New program helps senior citizens, elderly shut-ins news find a gas station near me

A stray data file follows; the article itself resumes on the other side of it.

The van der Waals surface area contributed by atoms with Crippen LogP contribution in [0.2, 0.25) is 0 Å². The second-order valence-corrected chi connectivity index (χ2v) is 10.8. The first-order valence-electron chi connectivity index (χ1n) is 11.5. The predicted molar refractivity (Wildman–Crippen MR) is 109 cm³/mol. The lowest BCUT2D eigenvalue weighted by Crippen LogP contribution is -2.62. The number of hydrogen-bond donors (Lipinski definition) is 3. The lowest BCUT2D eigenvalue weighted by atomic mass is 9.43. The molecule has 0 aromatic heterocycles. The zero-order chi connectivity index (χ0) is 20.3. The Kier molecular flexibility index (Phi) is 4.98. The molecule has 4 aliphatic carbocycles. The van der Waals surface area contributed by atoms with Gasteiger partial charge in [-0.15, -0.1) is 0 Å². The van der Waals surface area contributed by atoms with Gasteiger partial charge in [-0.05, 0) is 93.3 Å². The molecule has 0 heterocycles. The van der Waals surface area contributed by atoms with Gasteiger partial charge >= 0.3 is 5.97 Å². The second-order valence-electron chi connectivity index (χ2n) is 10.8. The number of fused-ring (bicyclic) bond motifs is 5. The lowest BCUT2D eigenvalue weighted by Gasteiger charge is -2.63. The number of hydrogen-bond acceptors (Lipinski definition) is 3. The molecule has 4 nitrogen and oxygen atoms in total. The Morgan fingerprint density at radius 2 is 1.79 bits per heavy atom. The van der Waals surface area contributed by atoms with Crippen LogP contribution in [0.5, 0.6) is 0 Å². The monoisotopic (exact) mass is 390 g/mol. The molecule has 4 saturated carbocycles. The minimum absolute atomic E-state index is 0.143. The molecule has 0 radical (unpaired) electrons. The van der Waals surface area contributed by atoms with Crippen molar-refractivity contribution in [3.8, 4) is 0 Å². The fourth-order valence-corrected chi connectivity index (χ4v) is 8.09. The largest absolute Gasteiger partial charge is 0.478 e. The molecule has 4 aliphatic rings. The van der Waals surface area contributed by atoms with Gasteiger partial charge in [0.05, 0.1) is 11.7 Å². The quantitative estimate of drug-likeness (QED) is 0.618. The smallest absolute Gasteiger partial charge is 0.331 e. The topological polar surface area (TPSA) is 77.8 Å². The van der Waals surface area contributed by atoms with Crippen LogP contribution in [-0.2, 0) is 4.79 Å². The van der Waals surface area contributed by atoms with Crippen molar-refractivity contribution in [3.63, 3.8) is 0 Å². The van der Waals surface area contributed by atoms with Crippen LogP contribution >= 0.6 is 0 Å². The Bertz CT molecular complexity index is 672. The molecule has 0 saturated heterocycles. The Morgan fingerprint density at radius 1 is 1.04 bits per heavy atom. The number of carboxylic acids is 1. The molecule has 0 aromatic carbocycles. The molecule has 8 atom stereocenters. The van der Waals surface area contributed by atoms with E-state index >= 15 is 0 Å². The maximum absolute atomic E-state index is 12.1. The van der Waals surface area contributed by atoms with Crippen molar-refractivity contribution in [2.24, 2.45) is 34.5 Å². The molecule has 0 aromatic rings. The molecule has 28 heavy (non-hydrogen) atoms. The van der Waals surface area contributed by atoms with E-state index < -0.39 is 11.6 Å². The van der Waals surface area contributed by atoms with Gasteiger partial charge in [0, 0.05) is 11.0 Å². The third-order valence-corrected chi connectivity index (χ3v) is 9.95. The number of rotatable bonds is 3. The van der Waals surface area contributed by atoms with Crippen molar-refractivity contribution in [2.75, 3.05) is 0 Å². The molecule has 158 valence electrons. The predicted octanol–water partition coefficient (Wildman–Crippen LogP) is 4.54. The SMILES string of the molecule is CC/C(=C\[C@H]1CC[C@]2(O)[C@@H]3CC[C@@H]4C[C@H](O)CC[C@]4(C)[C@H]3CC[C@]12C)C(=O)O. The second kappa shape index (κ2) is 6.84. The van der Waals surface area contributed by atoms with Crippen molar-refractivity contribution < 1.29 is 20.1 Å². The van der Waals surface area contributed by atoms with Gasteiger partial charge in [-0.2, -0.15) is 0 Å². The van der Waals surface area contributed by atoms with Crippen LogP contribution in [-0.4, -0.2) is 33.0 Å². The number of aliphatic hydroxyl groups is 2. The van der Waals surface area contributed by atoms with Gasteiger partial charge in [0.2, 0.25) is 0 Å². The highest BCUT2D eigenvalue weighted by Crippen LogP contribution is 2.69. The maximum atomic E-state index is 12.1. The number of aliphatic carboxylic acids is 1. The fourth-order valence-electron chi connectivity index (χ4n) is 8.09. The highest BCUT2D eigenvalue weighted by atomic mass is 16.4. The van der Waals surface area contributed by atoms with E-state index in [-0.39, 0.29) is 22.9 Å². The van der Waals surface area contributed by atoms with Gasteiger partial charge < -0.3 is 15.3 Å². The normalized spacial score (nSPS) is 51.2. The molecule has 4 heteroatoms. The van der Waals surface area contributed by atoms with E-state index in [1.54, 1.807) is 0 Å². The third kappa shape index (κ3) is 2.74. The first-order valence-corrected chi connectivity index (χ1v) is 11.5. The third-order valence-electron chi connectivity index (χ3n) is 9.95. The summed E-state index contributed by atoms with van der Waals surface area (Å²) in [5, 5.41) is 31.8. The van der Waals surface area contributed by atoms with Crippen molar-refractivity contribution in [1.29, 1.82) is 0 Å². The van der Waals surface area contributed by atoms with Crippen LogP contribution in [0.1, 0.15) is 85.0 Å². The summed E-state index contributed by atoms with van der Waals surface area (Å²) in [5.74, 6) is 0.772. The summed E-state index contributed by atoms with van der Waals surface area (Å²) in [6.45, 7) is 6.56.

Senior citizens living alone might not have anyone to change a light bulb or do minor home repairs.And senior shut-ins without families nearby may not have sufficient food, said School Resource Officer Sgt. Patty Hillis.Because of those needs, SRO John Acton researched and located the Senior Citizens Awareness Network program designed to provide services for seniors with volunteers."What a novel idea to reach out to a person of our population that most people have forgotten and let them know they’re not forgotten," said Acton, who as a patrol officer encountered many senior citizens who just didn’t have anyone to check on them on a regular basis.Acton and Hillis proposed starting a similar SCAN program in Rutherford County to Sheriff Robert F. Arnold, who endorsed the concept of volunteers operating in cooperation with the sheriff’s office. They hope to launch the program this summer. It will be the fifth SCAN in the state with programs in Wilson, Shelby, Knox and Rhea counties.To learn about the program, Acton and Hills spent time with Wilson County Sheriff’s Office’s 10-year-old SCAN team where Acton changed a light bulb for a senior and he and Hillis visited with seniors. One World War II veteran who was over 90 years old played the banjo for them.On a more serious note, they learned about a senior who used quilts to cover broken windows in the winter. SCAN located a contractor who replaced the windows. Another senior needed wood for a wood-burning heating system. Someone donated a rick of wood.To launch the program in Rutherford County, SCAN will rely on volunteers who will visit senior citizens in their area of the county. Volunteers will donate 12 to 16 hours per month of their time to visit with seniors. Hills and Acton hope retired residents, church members or other citizens will participate. SCAN Volunteers must pass a criminal background check and have a valid driver’s license.A volunteer coordinator will visit with the senior initially, then train and arrange visits between the senior and volunteers and ensure needs are met."We need volunteers for all aspects and professions," Acton said."The volunteers would be trained in such areas as basic first aid, cardiopulmonary resuscitation, home security, radio procedures and education about local and community services and programs," Hillis said.The success of the program is having community volunteers who are skilled in plumbing, electrical work, concrete, yard work and maintenance.SCAN volunteers will conduct a home security survey to determine needs such as operational smoke and carbon monoxide detectors and adequate door locks and outdoor lighting. They will work with the senior to determine any needs such as plumbing or electrical work, maintenance or yard work.Hillis said many of the seniors may not have family members to check on them."If they don’t have means to get food, volunteers will hook them up with Meals on Wheels," a program where volunteers deliver hot meals to shut-ins and seniors. Or the volunteer might arrange to obtain food from a food bank or church groups. Also, SCAN needs cash donations to use for seniors who need help paying water or electric bills or money for unexpected emergencies.Acton and Hillis, who both work in the schools, suggested students might volunteer to do yard work. Students in auto mechanics classes might be willing to work on seniors’ cars to pass auto emissions. Church youth group members might volunteer to clean yards.If needed, volunteers will make referrals to families, home health care agencies, churches, the Department of Human Services and community service agenciesWhile all of the services are of true value, the most important component is the actual visit."Volunteers taking the time to sit and visit on a regular basis are the foundation of the program," Hillis said. "This single aspect keeps the senior connected to their community. Interaction with individuals outside their family proves to bring to their lives an understanding that their community is interested in their well-being."The program will be funded by private donations to the Rutherford County Sheriff’s Office’s SCAN program to serve all senior citizens. Hillis and Acton hope to explain the program and recruit volunteers at community civic groups. People who are interested in scheduling a talk, donating money or volunteering their time may call Acton or Hillis at 898-7770.Once organizing the volunteers, SCAN will take referrals of seniors who might want to register for services.Hillis said many of the seniors have so much pride "they’re almost too proud to take help."Acton said community involvement will be the key to SCAN’s success."It’s our responsibility to keep an eye on the elderly," Acton said.